The New York Times’ lawsuit against OpenAI could have major implications

In 1954, the Guardian’s science correspondent reported on “electronic brains”, which had a form of memory that could let them retrieve information, like airline seat allocations, in a matter of seconds.
The New York Times
The New York TimesTada Images / Shutterstock
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In 1954, the Guardian’s science correspondent reported on “electronic brains”, which had a form of memory that could let them retrieve information, like airline seat allocations, in a matter of seconds.

Nowadays the idea of computers storing information is so commonplace that we don’t even think about what words like “memory” really mean. Back in the 1950s, however, this language was new to most people, and the idea of an “electronic brain” was heavy with possibility.

In 2024, your microwave has more computing power than anything that was called a brain in the 1950s, but the world of artificial intelligence is posing fresh challenges for language – and lawyers. Last month, the New York Times newspaper filed a lawsuit against OpenAI and Microsoft, the owners of popular AI-based text-generation tool ChatGPT, over their alleged use of the Times’ articles in the data they use to train (improve) and test their systems.

They claim that OpenAI has infringed copyright by using their journalism as part of the process of creating ChatGPT. In doing so, the lawsuit claims, they have created a competing product that threatens their businessOpenAI’s response so far has been very cautious, but a key tenet outlined in a statement released by the company is that their use of online data falls under the principle known as “fair use”. This is because, OpenAI argues, they transform the work into something new in the process – the text generated by ChatGPT.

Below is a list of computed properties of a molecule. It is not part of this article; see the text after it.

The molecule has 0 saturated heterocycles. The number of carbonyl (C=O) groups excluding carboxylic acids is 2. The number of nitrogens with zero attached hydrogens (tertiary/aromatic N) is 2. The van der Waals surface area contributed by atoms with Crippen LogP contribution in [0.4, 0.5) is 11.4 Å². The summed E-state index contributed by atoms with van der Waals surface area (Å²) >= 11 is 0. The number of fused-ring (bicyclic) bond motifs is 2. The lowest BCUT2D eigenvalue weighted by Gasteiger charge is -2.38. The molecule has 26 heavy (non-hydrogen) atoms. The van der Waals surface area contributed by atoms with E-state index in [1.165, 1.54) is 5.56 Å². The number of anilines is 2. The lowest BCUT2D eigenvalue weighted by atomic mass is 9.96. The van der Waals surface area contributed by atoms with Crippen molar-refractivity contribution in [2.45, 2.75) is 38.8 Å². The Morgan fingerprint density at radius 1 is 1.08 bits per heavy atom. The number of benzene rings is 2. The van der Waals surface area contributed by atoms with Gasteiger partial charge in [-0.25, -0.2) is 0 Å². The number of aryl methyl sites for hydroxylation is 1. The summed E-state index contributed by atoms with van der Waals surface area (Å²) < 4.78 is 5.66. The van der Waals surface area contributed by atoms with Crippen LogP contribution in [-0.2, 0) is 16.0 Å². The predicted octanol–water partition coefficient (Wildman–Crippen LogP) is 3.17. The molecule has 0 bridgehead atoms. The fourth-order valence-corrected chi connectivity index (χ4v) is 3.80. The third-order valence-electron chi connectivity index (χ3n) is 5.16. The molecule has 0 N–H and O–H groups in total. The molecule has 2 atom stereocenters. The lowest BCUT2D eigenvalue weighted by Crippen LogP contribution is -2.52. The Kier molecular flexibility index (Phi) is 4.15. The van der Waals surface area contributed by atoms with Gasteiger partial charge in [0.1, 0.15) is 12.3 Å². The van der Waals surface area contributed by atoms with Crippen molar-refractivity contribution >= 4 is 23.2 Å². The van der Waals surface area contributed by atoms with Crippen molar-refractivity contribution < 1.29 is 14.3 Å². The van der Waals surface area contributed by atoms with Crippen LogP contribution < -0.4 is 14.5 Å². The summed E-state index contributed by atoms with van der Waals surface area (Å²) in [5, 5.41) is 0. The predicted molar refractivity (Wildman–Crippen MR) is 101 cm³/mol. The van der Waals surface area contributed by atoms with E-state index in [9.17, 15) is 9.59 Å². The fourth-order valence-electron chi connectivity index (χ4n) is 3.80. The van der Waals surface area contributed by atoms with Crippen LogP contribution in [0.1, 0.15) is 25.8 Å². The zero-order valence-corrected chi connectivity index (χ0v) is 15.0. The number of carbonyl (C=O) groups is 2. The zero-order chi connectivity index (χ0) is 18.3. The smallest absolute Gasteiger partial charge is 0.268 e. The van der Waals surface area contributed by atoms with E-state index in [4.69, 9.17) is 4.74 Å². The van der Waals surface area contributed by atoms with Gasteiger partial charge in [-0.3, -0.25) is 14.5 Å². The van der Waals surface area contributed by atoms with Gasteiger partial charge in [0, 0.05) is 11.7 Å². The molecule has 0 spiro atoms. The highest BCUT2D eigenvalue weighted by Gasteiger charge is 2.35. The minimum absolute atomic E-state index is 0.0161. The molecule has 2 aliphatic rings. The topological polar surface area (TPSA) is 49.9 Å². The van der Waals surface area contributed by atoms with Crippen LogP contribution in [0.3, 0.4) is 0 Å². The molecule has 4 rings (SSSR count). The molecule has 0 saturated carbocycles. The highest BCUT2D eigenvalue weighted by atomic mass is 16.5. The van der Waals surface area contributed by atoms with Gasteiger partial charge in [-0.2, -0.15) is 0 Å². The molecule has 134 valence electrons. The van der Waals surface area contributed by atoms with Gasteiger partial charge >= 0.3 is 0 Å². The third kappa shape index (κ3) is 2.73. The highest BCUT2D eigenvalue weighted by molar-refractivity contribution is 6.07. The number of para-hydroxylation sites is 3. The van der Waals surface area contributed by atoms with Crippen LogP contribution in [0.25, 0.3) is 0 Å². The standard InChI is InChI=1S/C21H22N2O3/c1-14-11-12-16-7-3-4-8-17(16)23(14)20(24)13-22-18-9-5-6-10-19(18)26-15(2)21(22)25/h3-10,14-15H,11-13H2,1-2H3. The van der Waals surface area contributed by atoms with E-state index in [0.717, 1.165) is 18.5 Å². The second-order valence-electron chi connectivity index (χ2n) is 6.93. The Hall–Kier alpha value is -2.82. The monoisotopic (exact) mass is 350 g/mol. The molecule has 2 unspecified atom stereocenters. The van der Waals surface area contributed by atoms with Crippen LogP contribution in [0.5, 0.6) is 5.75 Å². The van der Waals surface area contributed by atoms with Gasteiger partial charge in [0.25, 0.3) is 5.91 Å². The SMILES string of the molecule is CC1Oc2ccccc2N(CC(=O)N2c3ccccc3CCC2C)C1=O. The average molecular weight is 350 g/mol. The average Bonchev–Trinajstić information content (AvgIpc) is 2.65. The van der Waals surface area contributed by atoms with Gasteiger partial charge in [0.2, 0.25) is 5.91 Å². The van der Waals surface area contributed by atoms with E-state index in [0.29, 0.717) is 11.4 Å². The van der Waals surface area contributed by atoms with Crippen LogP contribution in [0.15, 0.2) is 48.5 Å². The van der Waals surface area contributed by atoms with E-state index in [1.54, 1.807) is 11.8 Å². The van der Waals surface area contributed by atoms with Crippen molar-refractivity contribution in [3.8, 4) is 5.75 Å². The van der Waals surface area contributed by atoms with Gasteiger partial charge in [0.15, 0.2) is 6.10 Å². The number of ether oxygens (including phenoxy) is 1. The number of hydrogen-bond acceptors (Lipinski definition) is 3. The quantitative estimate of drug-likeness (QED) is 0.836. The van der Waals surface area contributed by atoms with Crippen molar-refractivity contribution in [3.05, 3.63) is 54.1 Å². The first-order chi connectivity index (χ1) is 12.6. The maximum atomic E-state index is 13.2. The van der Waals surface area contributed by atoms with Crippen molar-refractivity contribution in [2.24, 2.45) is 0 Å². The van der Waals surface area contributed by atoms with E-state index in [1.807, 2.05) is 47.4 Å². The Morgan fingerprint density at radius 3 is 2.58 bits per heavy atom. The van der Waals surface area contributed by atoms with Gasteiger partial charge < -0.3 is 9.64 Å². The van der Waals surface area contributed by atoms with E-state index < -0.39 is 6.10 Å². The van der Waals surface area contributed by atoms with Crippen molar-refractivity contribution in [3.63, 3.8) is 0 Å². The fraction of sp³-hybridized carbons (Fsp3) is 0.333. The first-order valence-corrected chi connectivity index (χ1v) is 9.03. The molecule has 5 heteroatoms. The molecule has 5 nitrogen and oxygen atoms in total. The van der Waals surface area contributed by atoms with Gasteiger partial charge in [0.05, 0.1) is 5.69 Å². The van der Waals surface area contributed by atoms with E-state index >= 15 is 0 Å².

At the crux of this issue is the question of data use. What data do companies like OpenAI have a right to use, and what do concepts like “transform” really mean in these contexts? Questions like this, surrounding the data we train AI systems, or models, like ChatGPT on, remain a fierce academic battleground. The law often lags behind the behaviour of industry.

If you’ve used AI to answer emails or summarise work for you, you might see ChatGPT as an end justifying the means. However, it perhaps should worry us if the only way to achieve that is by exempting specific corporate entities from laws that apply to everyone else.

Not only could that change the nature of debate around copyright lawsuits like this one, but it has the potential to change the way societies structure their legal system.

Fundamental questions

Cases like this can throw up thorny questions about the future of legal systems, but they can also question the future of AI models themselves. The New York Times believes that ChatGPT threatens the long-term existence of the newspaper. On this point, OpenAI says in its statement that it is collaborating with news organisations to provide novel opportunities in journalism. It says the company’s goals are to “support a healthy news ecosystem” and to “be a good partner”.

Even if we believe that AI systems are a necessary part of the future for our society, it seems like a bad idea to destroy the sources of data that they were originally trained on. This is a concern shared by creative endeavours like the New York Times, authors like George R.R. Martin, and also the online encyclopedia Wikipedia.

Advocates of large-scale data collection – like that used to power Large Language Models (LLMs), the technology underlying AI chatbots such as ChatGPT – argue that AI systems “transform” the data they train on by “learning” from their datasets and then creating something new.